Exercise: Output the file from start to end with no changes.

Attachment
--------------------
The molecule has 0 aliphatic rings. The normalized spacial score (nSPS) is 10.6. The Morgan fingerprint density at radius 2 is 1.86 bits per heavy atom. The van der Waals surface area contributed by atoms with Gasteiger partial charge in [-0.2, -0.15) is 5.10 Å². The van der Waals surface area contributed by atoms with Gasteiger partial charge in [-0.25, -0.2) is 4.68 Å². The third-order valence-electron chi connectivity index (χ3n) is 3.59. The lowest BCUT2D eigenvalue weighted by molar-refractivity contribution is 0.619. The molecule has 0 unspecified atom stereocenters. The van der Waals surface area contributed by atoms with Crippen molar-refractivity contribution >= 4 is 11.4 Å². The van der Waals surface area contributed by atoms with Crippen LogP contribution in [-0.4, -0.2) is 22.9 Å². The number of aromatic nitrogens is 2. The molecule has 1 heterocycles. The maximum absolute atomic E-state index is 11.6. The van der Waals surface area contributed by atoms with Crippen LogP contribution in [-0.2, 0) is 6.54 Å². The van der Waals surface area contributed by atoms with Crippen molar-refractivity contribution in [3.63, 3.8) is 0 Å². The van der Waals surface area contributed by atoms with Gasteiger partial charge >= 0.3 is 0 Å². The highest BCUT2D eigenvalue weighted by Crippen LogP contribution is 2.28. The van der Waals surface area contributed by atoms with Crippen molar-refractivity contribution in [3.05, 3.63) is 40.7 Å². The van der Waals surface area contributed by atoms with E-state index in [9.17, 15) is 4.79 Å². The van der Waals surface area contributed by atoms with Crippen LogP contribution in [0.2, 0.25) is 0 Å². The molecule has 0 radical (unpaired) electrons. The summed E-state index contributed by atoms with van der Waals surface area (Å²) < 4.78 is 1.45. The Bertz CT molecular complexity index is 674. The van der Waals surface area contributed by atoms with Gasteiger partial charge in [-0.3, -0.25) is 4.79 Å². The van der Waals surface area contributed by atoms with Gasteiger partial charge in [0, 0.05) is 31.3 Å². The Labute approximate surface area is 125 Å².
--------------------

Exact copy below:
The molecule has 0 aliphatic rings. The normalized spacial score (nSPS) is 10.6. The Morgan fingerprint density at radius 2 is 1.86 bits per heavy atom. The van der Waals surface area contributed by atoms with Gasteiger partial charge in [-0.2, -0.15) is 5.10 Å². The van der Waals surface area contributed by atoms with Gasteiger partial charge in [-0.25, -0.2) is 4.68 Å². The third-order valence-electron chi connectivity index (χ3n) is 3.59. The lowest BCUT2D eigenvalue weighted by molar-refractivity contribution is 0.619. The molecule has 0 unspecified atom stereocenters. The van der Waals surface area contributed by atoms with Crippen molar-refractivity contribution >= 4 is 11.4 Å². The van der Waals surface area contributed by atoms with Crippen LogP contribution in [-0.4, -0.2) is 22.9 Å². The number of aromatic nitrogens is 2. The molecule has 1 heterocycles. The maximum absolute atomic E-state index is 11.6. The van der Waals surface area contributed by atoms with Crippen LogP contribution in [-0.2, 0) is 6.54 Å². The van der Waals surface area contributed by atoms with Crippen molar-refractivity contribution in [3.63, 3.8) is 0 Å². The van der Waals surface area contributed by atoms with Gasteiger partial charge >= 0.3 is 0 Å². The highest BCUT2D eigenvalue weighted by Crippen LogP contribution is 2.28. The van der Waals surface area contributed by atoms with Crippen molar-refractivity contribution in [3.05, 3.63) is 40.7 Å². The van der Waals surface area contributed by atoms with E-state index in [9.17, 15) is 4.79 Å². The van der Waals surface area contributed by atoms with Crippen LogP contribution in [0.2, 0.25) is 0 Å². The molecule has 0 radical (unpaired) electrons. The summed E-state index contributed by atoms with van der Waals surface area (Å²) < 4.78 is 1.45. The Bertz CT molecular complexity index is 674. The van der Waals surface area contributed by atoms with Gasteiger partial charge in [-0.3, -0.25) is 4.79 Å². The van der Waals surface area contributed by atoms with Gasteiger partial charge in [0, 0.05) is 31.3 Å². The Labute approximate surface area is 125 Å².